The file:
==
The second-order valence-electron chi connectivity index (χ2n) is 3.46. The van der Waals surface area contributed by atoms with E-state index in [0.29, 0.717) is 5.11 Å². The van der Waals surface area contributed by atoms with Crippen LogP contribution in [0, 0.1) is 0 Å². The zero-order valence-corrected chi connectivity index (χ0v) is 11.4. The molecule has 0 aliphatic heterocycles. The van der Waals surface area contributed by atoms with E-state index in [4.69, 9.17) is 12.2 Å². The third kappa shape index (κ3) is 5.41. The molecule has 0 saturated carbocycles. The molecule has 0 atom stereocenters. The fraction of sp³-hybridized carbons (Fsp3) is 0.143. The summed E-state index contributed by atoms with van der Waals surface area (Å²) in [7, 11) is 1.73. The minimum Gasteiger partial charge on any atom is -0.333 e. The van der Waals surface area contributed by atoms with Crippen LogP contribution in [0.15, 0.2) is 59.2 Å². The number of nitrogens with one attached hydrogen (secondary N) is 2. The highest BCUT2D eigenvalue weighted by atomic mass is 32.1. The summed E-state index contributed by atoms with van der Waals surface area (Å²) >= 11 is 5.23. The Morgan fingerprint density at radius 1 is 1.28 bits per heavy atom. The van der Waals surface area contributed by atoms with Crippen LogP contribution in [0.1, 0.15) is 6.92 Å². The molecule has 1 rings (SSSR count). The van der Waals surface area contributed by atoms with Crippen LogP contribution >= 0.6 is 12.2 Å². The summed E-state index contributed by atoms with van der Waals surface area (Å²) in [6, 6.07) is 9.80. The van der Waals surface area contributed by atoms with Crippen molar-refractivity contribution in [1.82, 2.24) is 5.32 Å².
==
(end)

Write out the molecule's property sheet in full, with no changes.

The second-order valence-electron chi connectivity index (χ2n) is 3.46. The van der Waals surface area contributed by atoms with E-state index in [0.29, 0.717) is 5.11 Å². The van der Waals surface area contributed by atoms with Crippen LogP contribution in [0, 0.1) is 0 Å². The zero-order valence-corrected chi connectivity index (χ0v) is 11.4. The molecule has 0 aliphatic heterocycles. The van der Waals surface area contributed by atoms with E-state index in [4.69, 9.17) is 12.2 Å². The third kappa shape index (κ3) is 5.41. The molecule has 0 saturated carbocycles. The molecule has 0 atom stereocenters. The fraction of sp³-hybridized carbons (Fsp3) is 0.143. The summed E-state index contributed by atoms with van der Waals surface area (Å²) in [7, 11) is 1.73. The minimum Gasteiger partial charge on any atom is -0.333 e. The van der Waals surface area contributed by atoms with Crippen LogP contribution in [0.15, 0.2) is 59.2 Å². The number of nitrogens with one attached hydrogen (secondary N) is 2. The highest BCUT2D eigenvalue weighted by atomic mass is 32.1. The summed E-state index contributed by atoms with van der Waals surface area (Å²) >= 11 is 5.23. The Morgan fingerprint density at radius 1 is 1.28 bits per heavy atom. The van der Waals surface area contributed by atoms with Crippen LogP contribution in [0.1, 0.15) is 6.92 Å². The molecule has 1 rings (SSSR count). The van der Waals surface area contributed by atoms with Crippen LogP contribution >= 0.6 is 12.2 Å². The summed E-state index contributed by atoms with van der Waals surface area (Å²) in [6, 6.07) is 9.80. The van der Waals surface area contributed by atoms with Crippen molar-refractivity contribution in [1.82, 2.24) is 5.32 Å².